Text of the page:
– ikrase
    Dec 12 '19 at 9:58

I'd say as long as it's more of sci- than -fi they should be perfectly welcome. Distant, unreachable currently but technically viable ideas as Neumann Probe should be definitely on-topic.

I wouldn't be too hostile against the more -fi questions. We can have great fun dismantling them, and every SE site should have some recreational topics, something to have a laugh over, treat with a grain of salt and not get too serious about. As for more hardcore, serious questions from the "somewhat sci, much more fi" spectrum, there's always Writers, SciFi and Philosophy to which we can migrate the lost souls.

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    $\begingroup$ Science Fiction & Fantasy does not want questions about fictional science. Basically, “Would the broccoli FTL drive allow the characters in <book> to do <action>?” is ok because it's about an SF work, whereas “how could an FTL drive based on broccoli work?” is not because it's about fictional science, not about science fiction. $\endgroup$ Jul 23 '13 at 0:22
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    $\begingroup$ These days there is also Worldbuilding which can cater to many of these topics. See for example our spaceflight tag. (We also have "space", "spaceships", "space-constructs", "space-colonization" and a few more, and might possibly have even more by the time you are reading this.) Many (though not all) questions of the type "how can I make this work?" are on topic for us. (And we are officially awesome people. :-)) $\endgroup$
    – user
    Sep 18 '15 at 13:50

Space flight and space exploration has always been a bit of science fiction. Some people believed in obviously crazy ideas and had a hard time defending them before they actually became reality. So, in a way, it is a rather soft border, if there is any, between reality and sci-fi in terms of space. So, going by your example, a Dyson sphere is not only sci-fi, but is has seen actual and proper scientific investigation.

Concluding, I would be damn careful with "demoting" any question to sci-fi just because their content may be beyond some peoples imagination. So they definitely must be allowed.

(And yes, there will be possible dumb questions about e.g. sci-fi television series, to put it mildly. But what the hack, they deserve a proper answer. Dig deep and you'll always find proper sources in this discipline. Sci-fi inspired scientists and engineers and vice-versa.)


Sci-Fi is offtopic, Space Exploration is ontopic.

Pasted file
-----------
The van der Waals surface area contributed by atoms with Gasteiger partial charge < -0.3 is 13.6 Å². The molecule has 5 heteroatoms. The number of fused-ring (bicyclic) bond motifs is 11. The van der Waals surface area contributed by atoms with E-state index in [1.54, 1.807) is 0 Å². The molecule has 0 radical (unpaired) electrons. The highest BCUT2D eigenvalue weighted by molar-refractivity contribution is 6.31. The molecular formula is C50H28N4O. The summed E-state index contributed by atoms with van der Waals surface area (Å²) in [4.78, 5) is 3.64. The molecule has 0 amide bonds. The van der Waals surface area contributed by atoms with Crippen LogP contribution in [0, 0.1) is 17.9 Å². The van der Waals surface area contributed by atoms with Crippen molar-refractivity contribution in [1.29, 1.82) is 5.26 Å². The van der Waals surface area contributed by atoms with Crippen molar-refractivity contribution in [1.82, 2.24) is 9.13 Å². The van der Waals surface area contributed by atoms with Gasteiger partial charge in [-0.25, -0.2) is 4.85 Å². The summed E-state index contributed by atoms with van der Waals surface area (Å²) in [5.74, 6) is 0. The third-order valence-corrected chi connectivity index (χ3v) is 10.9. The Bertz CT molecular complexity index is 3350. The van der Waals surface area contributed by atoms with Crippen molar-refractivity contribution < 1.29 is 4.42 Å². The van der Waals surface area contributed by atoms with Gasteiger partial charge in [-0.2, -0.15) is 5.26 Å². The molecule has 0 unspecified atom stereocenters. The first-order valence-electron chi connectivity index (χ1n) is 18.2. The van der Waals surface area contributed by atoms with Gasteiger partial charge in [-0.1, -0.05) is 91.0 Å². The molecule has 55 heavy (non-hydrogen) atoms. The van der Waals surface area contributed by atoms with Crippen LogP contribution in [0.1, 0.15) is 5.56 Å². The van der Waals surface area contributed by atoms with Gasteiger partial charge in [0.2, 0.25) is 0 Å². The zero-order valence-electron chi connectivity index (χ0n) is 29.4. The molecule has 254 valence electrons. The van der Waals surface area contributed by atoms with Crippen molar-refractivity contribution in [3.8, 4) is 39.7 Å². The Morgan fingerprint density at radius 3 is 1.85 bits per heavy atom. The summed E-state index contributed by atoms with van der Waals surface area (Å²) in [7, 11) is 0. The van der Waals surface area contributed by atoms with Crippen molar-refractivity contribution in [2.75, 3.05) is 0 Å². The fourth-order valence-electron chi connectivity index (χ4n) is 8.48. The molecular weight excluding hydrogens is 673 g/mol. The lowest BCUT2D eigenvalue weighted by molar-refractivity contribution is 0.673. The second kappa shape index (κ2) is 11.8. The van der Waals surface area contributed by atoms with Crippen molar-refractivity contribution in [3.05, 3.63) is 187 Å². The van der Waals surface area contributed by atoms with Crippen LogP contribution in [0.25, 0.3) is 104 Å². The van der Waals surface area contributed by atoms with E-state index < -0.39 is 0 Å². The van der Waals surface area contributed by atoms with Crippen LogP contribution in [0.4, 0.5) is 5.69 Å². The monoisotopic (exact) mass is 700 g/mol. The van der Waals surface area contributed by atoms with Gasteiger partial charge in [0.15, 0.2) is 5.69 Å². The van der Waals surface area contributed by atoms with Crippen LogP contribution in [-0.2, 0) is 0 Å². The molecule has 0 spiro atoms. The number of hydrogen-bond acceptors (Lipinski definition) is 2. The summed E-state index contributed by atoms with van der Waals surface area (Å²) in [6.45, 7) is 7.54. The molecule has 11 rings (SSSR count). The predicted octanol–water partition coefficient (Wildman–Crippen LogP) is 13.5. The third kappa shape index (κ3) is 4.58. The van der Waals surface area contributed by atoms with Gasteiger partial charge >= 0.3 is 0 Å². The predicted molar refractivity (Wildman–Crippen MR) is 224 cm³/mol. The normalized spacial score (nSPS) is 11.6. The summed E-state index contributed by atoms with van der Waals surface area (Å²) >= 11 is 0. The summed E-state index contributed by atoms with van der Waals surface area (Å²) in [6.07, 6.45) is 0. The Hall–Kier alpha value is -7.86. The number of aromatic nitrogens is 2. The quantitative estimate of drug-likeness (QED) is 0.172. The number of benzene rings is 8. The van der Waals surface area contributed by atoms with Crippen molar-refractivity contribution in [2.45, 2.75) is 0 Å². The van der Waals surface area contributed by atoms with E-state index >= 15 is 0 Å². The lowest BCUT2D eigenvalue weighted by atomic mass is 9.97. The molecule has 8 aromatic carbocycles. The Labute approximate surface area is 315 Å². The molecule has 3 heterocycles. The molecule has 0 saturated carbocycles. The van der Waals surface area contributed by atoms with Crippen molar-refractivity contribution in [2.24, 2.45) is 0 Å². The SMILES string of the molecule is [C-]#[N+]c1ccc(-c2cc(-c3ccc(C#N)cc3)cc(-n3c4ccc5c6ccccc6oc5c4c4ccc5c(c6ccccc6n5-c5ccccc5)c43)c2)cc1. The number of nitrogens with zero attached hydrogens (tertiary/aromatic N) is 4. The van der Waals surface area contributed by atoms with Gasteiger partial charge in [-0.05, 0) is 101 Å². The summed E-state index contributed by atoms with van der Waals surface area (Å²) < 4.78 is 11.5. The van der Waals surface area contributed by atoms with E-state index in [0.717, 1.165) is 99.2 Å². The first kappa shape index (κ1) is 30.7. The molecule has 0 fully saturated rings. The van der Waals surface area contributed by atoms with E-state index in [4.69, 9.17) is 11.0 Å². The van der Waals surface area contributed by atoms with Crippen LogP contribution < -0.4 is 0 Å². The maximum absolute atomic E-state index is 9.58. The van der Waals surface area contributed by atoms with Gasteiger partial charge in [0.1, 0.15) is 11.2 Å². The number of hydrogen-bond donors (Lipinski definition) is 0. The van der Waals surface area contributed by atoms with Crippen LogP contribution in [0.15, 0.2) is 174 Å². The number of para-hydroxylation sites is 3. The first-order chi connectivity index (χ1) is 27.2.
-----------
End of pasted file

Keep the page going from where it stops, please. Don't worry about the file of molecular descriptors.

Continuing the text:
The sci questions are somewhere between the two.

So, we should project the content to the plane of the Space Exploration, and work accordingly.


I strongly agree with SF's answer that questions should be more science than fiction. However, I can think of one allowable exception.

There are certain persons who are considered significant contributors to spaceflight, but have also expressed their visions of what the future of space exploration could be. Wehrner von Braun and Elon Musk come to mind, but there are probably more. Many of their visions of the future would be considered more fiction than science. However, as these luminaries have actually delivered on some of their visions, I think that it's reasonable to allow the remainder of their visions as on-topic, as they are more plausible than ordinary fiction.


My opinion: This site will have to come to grips with the problem of nonsense questions if the site has any hopes of going beyond beta. It's similar to the problems faced by the Programmers sister site on their route from beta to beyond.

  • $\begingroup$ Agreed @DavidHammen I don't want nonsense questions either. But just to make sure I'm not missing something, how exactly do they prevent a site from going beyond public beta? From the area 51 page all I can see is that this site needs more questions. I don't see any quantitative criteria about the quality of questions (e.g. an open questions / closed questions ratio). So wouldn't close-voting -- all other things being equal -- actually keep a site in beta longer? Might relaxing standards a bit shorten beta? $\endgroup$
    – Bob Stein
    Mar 6 '14 at 21:40
  • $\begingroup$ What is keeping the site at the beta level is that it currently gets only 3.2 questions per day and only has 120 users with 200+ reputation. The problem with nonsense questions is that they will inevitably make many professionals and serious students shun the site. $\endgroup$ Mar 6 '14 at 21:55